Today I wanted to spend some time explaining something that has been happening in the background. As you know I love my drums and love drumming and while I am new, I am picking things up fairly quickly and decided that I was going to add to my set. I decided I would like to add the 16″ and 18″ floor toms and to match my current set if at all possible as I am really happy with my drums (Taye Studio Maple in Green Black Burst) As there are no longer any Taye dealers in my area I contacted Taye directly and got set up with dealers both in Canada and the US which I then contacted to try and special order. What blew my mind was that I was getting a variety of pricing from all the Canadian dealers ranging from $449 Canadian ($356 USD) up to $735 Canadian ($599 USD) for one of the Toms and even more for the other. In the end I found a place relatively close (will remain unnamed for now) that said they could order them at a reasonable price – They asked me for my credit card to put a hold on the card and would charge once confirmed that drums were on route. I then saw that my card had been charged and when I talked to them they not only told me that they were not ordered but that in order to get them I would have to get them from Taye directly in Japan and that it would be $600 in shipping. Obviously bothered by the fact that I had already been charged and had nothing for it I asked for a refund and that I would make other arrangements. It is now five days later and the refund has yet to show up in my account. If I do not get the refund soon than this will turn into a rant post rather than just being a post about my experience.
Now the good side of the story – I then contacted Taye again and once again Katy at Taye was amazing in taking care of me. They set me up with Stuart of Paradiddles Drum Shop who contacted me right away and within a day was able to do what other stores couldn’t get organized in nearly a month. He was open and direct about the upcoming holidays and how that will affect my order and said he would contact me as soon as he had tracking information. All together, I will now have the drums delivered directly to my house instead of the shop an hour away and the total cost is only $50 more than the original quote before I was told of the $600 in shipping. I know you all have your stores that you are happy with but if there is anything they cannot help you with I encourage you to give Stuart a try at Parradiddles Drum Shop. I am not sure if he is international but he is for sure in the US and Canada.
Once I get the Toms I will most likely add a China, a Splash and another Crash to my kit at some point and hopefully leave it at that for a while. I am already having a bit of a laugh that I will be at a seven piece kit when I thought a five piece would be more than enough for me and when most of my friends that are drummers are using four piece kits.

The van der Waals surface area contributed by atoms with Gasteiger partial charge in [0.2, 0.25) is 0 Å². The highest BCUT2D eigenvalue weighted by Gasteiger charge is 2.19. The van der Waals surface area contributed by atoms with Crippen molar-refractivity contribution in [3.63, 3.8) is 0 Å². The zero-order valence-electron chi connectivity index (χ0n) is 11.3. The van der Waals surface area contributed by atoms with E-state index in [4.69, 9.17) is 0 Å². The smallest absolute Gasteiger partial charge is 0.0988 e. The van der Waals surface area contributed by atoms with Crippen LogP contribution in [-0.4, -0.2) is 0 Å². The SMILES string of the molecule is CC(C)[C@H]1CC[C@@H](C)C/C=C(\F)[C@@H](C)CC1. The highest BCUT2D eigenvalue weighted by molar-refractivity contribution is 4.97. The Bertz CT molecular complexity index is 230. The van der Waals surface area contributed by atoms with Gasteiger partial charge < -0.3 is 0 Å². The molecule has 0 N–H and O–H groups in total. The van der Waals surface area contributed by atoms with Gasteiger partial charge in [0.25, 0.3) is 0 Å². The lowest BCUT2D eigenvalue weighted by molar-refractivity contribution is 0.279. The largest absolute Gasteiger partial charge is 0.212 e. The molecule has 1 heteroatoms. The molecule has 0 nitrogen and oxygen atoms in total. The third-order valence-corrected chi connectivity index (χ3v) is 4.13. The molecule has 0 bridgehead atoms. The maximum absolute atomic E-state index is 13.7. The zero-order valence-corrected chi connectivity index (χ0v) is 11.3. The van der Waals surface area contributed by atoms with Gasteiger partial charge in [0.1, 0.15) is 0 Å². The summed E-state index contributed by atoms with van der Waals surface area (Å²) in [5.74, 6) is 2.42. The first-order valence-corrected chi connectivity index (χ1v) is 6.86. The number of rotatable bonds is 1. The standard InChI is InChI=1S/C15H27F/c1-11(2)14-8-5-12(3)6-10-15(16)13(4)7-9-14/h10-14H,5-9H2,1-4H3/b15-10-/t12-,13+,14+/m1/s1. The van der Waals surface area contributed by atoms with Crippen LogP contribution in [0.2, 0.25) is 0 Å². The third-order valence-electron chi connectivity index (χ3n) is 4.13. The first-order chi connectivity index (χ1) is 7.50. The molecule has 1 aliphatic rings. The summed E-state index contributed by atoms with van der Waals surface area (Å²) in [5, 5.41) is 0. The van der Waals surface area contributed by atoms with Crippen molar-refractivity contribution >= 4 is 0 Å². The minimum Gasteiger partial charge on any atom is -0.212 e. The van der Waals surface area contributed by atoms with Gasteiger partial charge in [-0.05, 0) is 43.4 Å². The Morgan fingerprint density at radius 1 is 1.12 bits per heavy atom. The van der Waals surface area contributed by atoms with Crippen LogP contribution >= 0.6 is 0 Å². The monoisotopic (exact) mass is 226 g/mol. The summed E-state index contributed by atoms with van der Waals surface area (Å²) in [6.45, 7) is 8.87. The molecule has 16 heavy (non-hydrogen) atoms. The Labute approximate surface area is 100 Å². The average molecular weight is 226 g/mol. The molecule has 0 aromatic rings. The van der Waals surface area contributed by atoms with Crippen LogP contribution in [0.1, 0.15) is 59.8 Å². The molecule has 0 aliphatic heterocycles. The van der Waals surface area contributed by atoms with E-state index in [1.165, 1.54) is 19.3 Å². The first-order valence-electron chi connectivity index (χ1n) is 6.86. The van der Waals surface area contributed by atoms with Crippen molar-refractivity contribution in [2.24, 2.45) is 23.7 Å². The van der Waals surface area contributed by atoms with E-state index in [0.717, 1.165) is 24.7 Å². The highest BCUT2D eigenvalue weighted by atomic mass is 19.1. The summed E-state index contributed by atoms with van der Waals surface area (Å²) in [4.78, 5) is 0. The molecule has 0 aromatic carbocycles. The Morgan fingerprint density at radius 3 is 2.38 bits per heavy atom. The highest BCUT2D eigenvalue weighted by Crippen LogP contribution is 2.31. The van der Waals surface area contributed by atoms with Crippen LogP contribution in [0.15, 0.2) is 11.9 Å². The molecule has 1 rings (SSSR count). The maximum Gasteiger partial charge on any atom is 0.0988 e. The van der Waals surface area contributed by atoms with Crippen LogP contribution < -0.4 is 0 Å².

To end this post, which again I really didn’t want to be a rant, I will say that yesterday I had one of my best lessons and oddly enough it was not from my regular teacher. A regular teacher was away at a show he was performing in and had his original instructor come in to cover the classes. I was a little apprehensive as I am enjoying working with my teacher and thought I would spend more time explaining were I am at than actually playing and learning. That was not at all the case – he was well prepared and new approximately were I was at and new that I really enjoy the reading music and understanding side of things so he had music written out that was increasingly challenging as well as written in different ways for the same beats so that I expanded by reading and understanding of music. I honestly walked out of the room smiling from ear to ear. It was also awesome to work with the guy who was my teachers teacher twenty or so years ago.
Tonight I have decided to expand my drumming knowledge. Partly because I am genuinely interested and partly because my girlfriend has taken over the drum set. That’s right! My girlfriend recently decided she wanted to join in on the fun of playing drums and already discovered that she did not like my sticks so we visited the local shop and got her a set of her own. She has been practicing for a couple of days and getting pretty good but this means that my practice time has been cut a little so I decided that I would spend it in musical education.
After looking up a couple of top drumming lists I have decided on “Modern Drummer” The 50 Greatest Drummers of All Time. So as a part of my Blog I will share some basics on each of the top 50 starting with number 50. Please understand that I do not wish to get into a debate on whether or not this list is the ultimate list or that I agree with the views of this list, it is simply a guide for me to use in order to gain some knowledge about some of the greats that have come and gone and some of the living greats who I may or may not know.
This brings us to Carlton Barrett – I admit I did not know the name and after looking him up I am a little embarrassed as I know his drumming well. Carlton was most well know as the drummer of Bob Marley & The Wailers. According to Wikipedia he is credited with popularizing the one drop rhythm, a percussive drumming style created by Winston Grennan. He started by playing guitar and discovered that it wasn’t for him and moved to drums – while his was a much shorter transition, it pleased me all the same to learn that, as I still love my bass but I am going increasingly happier behind the drums. I am now 36 starting my dream of playing drums while Carlton, I was most shocked to discover, that like so many others, he died young and in this case was murdered out front of his house at the age of 36. I am going to spend some more time learning about Carlton but in the meantime I will simply leave you with a little song her wrote “War”